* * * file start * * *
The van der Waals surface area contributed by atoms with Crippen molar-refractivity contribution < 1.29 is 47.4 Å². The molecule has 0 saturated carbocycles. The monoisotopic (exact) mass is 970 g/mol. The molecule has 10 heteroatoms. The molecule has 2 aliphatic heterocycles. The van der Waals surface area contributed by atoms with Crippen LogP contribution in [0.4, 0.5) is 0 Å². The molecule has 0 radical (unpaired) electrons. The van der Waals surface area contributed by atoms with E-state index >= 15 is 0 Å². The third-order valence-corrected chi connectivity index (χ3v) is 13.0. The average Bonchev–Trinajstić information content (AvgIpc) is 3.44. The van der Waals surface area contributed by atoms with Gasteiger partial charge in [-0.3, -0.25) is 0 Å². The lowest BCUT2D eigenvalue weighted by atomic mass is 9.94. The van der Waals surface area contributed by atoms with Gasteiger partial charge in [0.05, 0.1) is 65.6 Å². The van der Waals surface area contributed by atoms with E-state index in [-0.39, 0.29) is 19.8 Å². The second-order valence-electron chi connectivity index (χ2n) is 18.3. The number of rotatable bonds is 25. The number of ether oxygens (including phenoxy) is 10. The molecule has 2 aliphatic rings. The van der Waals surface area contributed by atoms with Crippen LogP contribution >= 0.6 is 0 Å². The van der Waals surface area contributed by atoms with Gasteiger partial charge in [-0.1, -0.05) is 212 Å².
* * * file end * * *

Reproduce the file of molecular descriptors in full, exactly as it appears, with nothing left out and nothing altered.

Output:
The van der Waals surface area contributed by atoms with Crippen molar-refractivity contribution < 1.29 is 47.4 Å². The molecule has 0 saturated carbocycles. The monoisotopic (exact) mass is 970 g/mol. The molecule has 10 heteroatoms. The molecule has 2 aliphatic heterocycles. The van der Waals surface area contributed by atoms with Crippen LogP contribution in [0.4, 0.5) is 0 Å². The molecule has 0 radical (unpaired) electrons. The van der Waals surface area contributed by atoms with E-state index >= 15 is 0 Å². The third-order valence-corrected chi connectivity index (χ3v) is 13.0. The average Bonchev–Trinajstić information content (AvgIpc) is 3.44. The van der Waals surface area contributed by atoms with Gasteiger partial charge in [-0.3, -0.25) is 0 Å². The lowest BCUT2D eigenvalue weighted by atomic mass is 9.94. The van der Waals surface area contributed by atoms with Gasteiger partial charge in [0.05, 0.1) is 65.6 Å². The van der Waals surface area contributed by atoms with E-state index in [-0.39, 0.29) is 19.8 Å². The second-order valence-electron chi connectivity index (χ2n) is 18.3. The number of rotatable bonds is 25. The number of ether oxygens (including phenoxy) is 10. The molecule has 2 aliphatic rings. The van der Waals surface area contributed by atoms with Crippen LogP contribution >= 0.6 is 0 Å². The van der Waals surface area contributed by atoms with Gasteiger partial charge in [-0.1, -0.05) is 212 Å².